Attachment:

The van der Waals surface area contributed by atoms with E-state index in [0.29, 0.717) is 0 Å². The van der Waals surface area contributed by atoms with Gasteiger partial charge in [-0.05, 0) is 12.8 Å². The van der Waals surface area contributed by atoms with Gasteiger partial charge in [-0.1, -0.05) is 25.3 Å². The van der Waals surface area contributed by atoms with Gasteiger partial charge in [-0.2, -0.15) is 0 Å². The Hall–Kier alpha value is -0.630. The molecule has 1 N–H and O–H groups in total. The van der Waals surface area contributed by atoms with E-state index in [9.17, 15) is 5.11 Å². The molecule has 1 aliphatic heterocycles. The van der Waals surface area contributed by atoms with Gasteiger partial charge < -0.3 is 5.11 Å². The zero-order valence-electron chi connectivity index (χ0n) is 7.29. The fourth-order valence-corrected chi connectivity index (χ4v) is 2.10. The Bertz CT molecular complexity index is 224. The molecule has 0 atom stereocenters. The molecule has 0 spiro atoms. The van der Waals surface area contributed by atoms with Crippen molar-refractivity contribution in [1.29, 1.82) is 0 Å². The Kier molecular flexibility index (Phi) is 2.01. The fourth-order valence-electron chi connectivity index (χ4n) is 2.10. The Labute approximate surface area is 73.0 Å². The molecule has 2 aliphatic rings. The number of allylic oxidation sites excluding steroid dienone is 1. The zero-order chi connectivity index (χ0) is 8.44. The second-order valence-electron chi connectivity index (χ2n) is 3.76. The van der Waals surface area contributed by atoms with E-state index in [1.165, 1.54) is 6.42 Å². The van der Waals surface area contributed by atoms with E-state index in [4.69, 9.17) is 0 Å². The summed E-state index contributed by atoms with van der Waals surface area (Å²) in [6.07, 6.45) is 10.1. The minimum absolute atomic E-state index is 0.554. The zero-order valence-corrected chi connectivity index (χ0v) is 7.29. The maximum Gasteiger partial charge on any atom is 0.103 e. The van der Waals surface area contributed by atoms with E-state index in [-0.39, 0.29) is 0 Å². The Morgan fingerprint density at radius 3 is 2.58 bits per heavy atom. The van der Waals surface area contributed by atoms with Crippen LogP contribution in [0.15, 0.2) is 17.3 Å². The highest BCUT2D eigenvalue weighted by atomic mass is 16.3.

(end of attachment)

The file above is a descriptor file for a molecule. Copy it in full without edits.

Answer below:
The van der Waals surface area contributed by atoms with E-state index in [0.29, 0.717) is 0 Å². The van der Waals surface area contributed by atoms with Gasteiger partial charge in [-0.05, 0) is 12.8 Å². The van der Waals surface area contributed by atoms with Gasteiger partial charge in [-0.1, -0.05) is 25.3 Å². The van der Waals surface area contributed by atoms with Gasteiger partial charge in [-0.2, -0.15) is 0 Å². The Hall–Kier alpha value is -0.630. The molecule has 1 N–H and O–H groups in total. The van der Waals surface area contributed by atoms with E-state index in [9.17, 15) is 5.11 Å². The molecule has 1 aliphatic heterocycles. The van der Waals surface area contributed by atoms with Gasteiger partial charge < -0.3 is 5.11 Å². The zero-order valence-electron chi connectivity index (χ0n) is 7.29. The fourth-order valence-corrected chi connectivity index (χ4v) is 2.10. The Bertz CT molecular complexity index is 224. The molecule has 0 atom stereocenters. The molecule has 0 spiro atoms. The van der Waals surface area contributed by atoms with Crippen molar-refractivity contribution in [1.29, 1.82) is 0 Å². The Kier molecular flexibility index (Phi) is 2.01. The fourth-order valence-electron chi connectivity index (χ4n) is 2.10. The Labute approximate surface area is 73.0 Å². The molecule has 2 aliphatic rings. The number of allylic oxidation sites excluding steroid dienone is 1. The zero-order chi connectivity index (χ0) is 8.44. The second-order valence-electron chi connectivity index (χ2n) is 3.76. The van der Waals surface area contributed by atoms with E-state index in [1.165, 1.54) is 6.42 Å². The van der Waals surface area contributed by atoms with E-state index in [4.69, 9.17) is 0 Å². The summed E-state index contributed by atoms with van der Waals surface area (Å²) in [6.07, 6.45) is 10.1. The minimum absolute atomic E-state index is 0.554. The zero-order valence-corrected chi connectivity index (χ0v) is 7.29. The maximum Gasteiger partial charge on any atom is 0.103 e. The van der Waals surface area contributed by atoms with E-state index in [-0.39, 0.29) is 0 Å². The Morgan fingerprint density at radius 3 is 2.58 bits per heavy atom. The van der Waals surface area contributed by atoms with Crippen LogP contribution in [0.15, 0.2) is 17.3 Å². The highest BCUT2D eigenvalue weighted by atomic mass is 16.3.